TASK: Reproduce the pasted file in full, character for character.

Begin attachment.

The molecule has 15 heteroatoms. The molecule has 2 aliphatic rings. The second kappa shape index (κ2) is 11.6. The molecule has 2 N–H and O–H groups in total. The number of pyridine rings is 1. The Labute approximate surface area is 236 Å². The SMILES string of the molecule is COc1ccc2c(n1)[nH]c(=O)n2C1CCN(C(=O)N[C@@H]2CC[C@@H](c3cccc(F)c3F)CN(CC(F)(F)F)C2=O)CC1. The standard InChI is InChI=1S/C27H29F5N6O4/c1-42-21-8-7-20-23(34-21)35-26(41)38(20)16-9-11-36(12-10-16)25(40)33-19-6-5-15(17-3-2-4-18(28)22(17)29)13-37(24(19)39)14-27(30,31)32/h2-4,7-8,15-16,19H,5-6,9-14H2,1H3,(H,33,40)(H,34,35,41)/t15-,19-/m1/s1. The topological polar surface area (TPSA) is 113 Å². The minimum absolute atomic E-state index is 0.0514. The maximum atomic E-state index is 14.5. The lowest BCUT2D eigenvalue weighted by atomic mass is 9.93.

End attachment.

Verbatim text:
The molecule has 15 heteroatoms. The molecule has 2 aliphatic rings. The second kappa shape index (κ2) is 11.6. The molecule has 2 N–H and O–H groups in total. The number of pyridine rings is 1. The Labute approximate surface area is 236 Å². The SMILES string of the molecule is COc1ccc2c(n1)[nH]c(=O)n2C1CCN(C(=O)N[C@@H]2CC[C@@H](c3cccc(F)c3F)CN(CC(F)(F)F)C2=O)CC1. The standard InChI is InChI=1S/C27H29F5N6O4/c1-42-21-8-7-20-23(34-21)35-26(41)38(20)16-9-11-36(12-10-16)25(40)33-19-6-5-15(17-3-2-4-18(28)22(17)29)13-37(24(19)39)14-27(30,31)32/h2-4,7-8,15-16,19H,5-6,9-14H2,1H3,(H,33,40)(H,34,35,41)/t15-,19-/m1/s1. The topological polar surface area (TPSA) is 113 Å². The minimum absolute atomic E-state index is 0.0514. The maximum atomic E-state index is 14.5. The lowest BCUT2D eigenvalue weighted by atomic mass is 9.93.